Heartbroken in Pittsburgh
A Marquette professor who grew up in Pittsburgh and attended the synagogue school reflects on the shootings.
And now I have to stand up and ask how this happened. How this mix of hate and racism and nationalism and lack of gun control turned into the worst anti-Semitic attack in U.S. history. I can’t even write this without tearing up. I was shaking from nervousness when talking about Kavanaugh. How do I explain Saturday’s events? How do we remind our students that older adults did not grow up with this violence? That we actually could go to the movies without worrying about getting shot? That active shooter drills for school children is not normal? And that going to your house of worship—a synagogue, a church, a mosque, a Sikh temple—should not be life threatening? My mom, also a professor, is in the midst of teaching the Holocaust to students who assumed, incorrectly, that the hate unleashed in the 1930’s had been safely put to bed. A writer at the New Yorker put it this way—
They are the toxic politics of the President, and the racist, nationalist fervor that has been inflamed by his rise, and the success and the militancy of the gun lobby, which for decades has refused to acknowledge the obvious: that one way to have fewer killings is to make it harder for Americans to possess guns. Each of these is a national crisis on its own.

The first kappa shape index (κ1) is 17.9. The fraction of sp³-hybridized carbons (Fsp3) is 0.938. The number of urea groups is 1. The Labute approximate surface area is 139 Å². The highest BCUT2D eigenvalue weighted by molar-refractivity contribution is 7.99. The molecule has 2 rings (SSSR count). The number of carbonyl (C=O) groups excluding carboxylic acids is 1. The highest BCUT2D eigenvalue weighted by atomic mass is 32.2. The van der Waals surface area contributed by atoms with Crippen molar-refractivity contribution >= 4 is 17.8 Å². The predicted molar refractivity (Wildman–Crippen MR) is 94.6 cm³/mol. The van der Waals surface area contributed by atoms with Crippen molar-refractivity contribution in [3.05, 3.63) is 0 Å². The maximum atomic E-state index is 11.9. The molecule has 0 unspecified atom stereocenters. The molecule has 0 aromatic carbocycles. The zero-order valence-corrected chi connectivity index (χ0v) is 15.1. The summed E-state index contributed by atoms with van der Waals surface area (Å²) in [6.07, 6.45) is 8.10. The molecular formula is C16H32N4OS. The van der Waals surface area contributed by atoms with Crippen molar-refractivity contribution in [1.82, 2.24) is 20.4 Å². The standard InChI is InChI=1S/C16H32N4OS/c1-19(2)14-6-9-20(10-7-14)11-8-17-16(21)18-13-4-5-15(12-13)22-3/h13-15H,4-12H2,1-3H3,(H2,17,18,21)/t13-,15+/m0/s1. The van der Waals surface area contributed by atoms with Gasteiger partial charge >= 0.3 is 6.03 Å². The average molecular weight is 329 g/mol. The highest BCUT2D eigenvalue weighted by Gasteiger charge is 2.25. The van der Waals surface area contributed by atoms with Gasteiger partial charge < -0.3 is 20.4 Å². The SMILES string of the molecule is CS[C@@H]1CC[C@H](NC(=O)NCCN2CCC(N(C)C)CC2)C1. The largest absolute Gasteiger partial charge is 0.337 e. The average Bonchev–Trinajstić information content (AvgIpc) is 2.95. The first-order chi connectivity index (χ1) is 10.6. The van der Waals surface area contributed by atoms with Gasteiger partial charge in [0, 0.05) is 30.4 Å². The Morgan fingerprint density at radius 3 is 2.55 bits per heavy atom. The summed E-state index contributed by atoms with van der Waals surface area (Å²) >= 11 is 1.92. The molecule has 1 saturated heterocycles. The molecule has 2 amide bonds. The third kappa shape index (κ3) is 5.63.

So, as a professor of dispute resolution, ethics, international conflict—what do I say to our students? That the “A” in ADR can also mean activism? That as lawyers they have a special responsibility for the future of the justice system? That they will be in positions of power to prosecute and to defend…and to draft legislation that could change this calculus? That, as young people, they have an even greater reason to invest in the future?
I have stopped pretending to be neutral—pretending that saying there are “good people on both sides” and that “I’m a nationalist” do not have consequences. That allowing candidates who espouse racist, anti-Semitic, or homophobic hate to run under a party’s banner without denouncing and de-funding these candidates does not perpetuate the mistaken belief that their beliefs are just a fringe. And that sending thoughts and prayers are enough—the people killed on Saturday were already praying. This shooter went after the synagogue because, in particular, it had promoted national refugee Shabbat last month. This is the height of empathy—promoting others’ welfare because one remembers what it was like to be a refugee. This attack is on all of us with differences—in religion, in race, in ethnicity, in anything—and in complete ignorance and in total denial of what makes America great. Enough. So in addition to all of the above I will also tell students this: Vote next week as if your life depends on it—because it just might.